Educating girls for climate action
As the UK Prime Minister’s Special Envoy on Girls’ Education, I am lucky enough to meet girls and governments in many different countries.
Last week I was delighted to visit Nepal to learn more about the challenges, and solutions, to increase girls’ education in response to the school closures because of the devastating Covid-19 pandemic. I wanted to understand first-hand the climate change threats, and how girls and women have a vital role in Nepal’s response.
From Kathmandu to Karnali, I saw the impact of the ‘perfect storm’ of Covid-19 and climate change. It’s clear that girls’ education has been particularly badly affected. I heard how families’ finances are under pressure, making it increasingly likely girls will drop out of school and be forced into early marriage. I saw the aftermath of climate-related damage like flooding and landslides to school buildings, creating further disruption for students.
These challenges are not minor setbacks, especially when we recognise how important education is in shaping a global response to climate change. Education builds the skills, confidence and capacity of young women and men, and therefore our collective ability to respond to more frequent natural disasters, extreme weather, and conflict over scarce natural resources.
The double burden of climate and Covid, Nepali Times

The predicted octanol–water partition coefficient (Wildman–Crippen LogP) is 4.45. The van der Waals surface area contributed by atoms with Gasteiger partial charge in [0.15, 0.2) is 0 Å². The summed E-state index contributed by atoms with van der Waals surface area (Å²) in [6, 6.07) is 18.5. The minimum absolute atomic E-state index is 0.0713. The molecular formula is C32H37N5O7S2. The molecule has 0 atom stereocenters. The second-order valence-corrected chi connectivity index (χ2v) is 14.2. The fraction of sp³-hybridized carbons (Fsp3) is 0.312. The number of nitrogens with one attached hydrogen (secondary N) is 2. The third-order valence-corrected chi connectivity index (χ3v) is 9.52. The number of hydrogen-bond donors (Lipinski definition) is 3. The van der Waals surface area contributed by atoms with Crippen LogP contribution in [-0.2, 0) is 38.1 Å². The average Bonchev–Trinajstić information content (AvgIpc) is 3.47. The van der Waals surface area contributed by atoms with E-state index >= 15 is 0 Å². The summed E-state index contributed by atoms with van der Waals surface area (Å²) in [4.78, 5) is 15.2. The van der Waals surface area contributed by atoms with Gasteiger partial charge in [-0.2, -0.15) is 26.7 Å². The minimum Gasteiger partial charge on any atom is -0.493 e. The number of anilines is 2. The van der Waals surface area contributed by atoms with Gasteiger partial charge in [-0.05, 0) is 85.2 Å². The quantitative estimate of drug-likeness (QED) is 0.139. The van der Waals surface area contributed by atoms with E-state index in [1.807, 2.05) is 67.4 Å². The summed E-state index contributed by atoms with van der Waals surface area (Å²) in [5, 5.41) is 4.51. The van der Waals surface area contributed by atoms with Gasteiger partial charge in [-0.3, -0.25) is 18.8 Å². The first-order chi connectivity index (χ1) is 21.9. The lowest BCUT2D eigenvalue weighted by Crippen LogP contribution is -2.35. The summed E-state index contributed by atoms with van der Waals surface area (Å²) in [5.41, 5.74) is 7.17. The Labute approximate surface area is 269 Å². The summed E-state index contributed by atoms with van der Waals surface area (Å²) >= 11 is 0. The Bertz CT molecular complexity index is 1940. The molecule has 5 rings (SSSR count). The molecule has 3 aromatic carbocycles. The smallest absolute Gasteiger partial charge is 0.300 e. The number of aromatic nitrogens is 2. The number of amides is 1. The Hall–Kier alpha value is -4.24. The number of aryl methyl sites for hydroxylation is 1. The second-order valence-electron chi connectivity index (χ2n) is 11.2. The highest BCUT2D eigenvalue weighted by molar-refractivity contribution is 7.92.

Today, and every day, girls’ education must be prioritised. In #Nepal last week, I saw first-hand the impacts that climate change is having on girls' education, but I also met inspiring women and girls who want to join the fight. More here 👇 pic.twitter.com/E7WmoMVRzw
— Helen Grant (@HelenGrantMP) October 11, 2021
And promisingly, it seems clear that young people will step up, if supported. UNICEF has interesting research showing that young people in South Asia want to know more about the science and practical examples of both climate-related damage and adaptation.
Most acknowledge that the effects of climate change are disturbing their education: heatwaves inevitably make it hard to concentrate, and flooding prevents them from travelling to school. But the good news is that 85% want to do something about it.
My experience in Nepal completely backs up that research. After majestic views of the Himalayas on a flight to Surkhet, I met a truly inspiring group of young women. They explained how Karnali province was susceptible to floods and landslides but emphasised how local action and female empowerment could lead the response.
I am proud that British support to the Girls’ Education Challenge and wonderful organisations like the VSO helped this group to advance girls’ rights. They have supported marginalised younger girls to stay in school and learn effectively.
They have convinced parents and communities to outlaw child marriage, tackle menstrual taboos such as chhaupadi, and rebalance chores so they do not impede older girls’ education and empowerment.
As I continued my journey by road, to the green and golden Tarai lowland and the ‘river island’ delta of Rajapur, I saw their incredibly rich farmland. The monsoon and glacial melt combine to wash down a billion tonnes of alluvial silt, creating a threat for agriculture-dependent communities, at risk of severe flooding.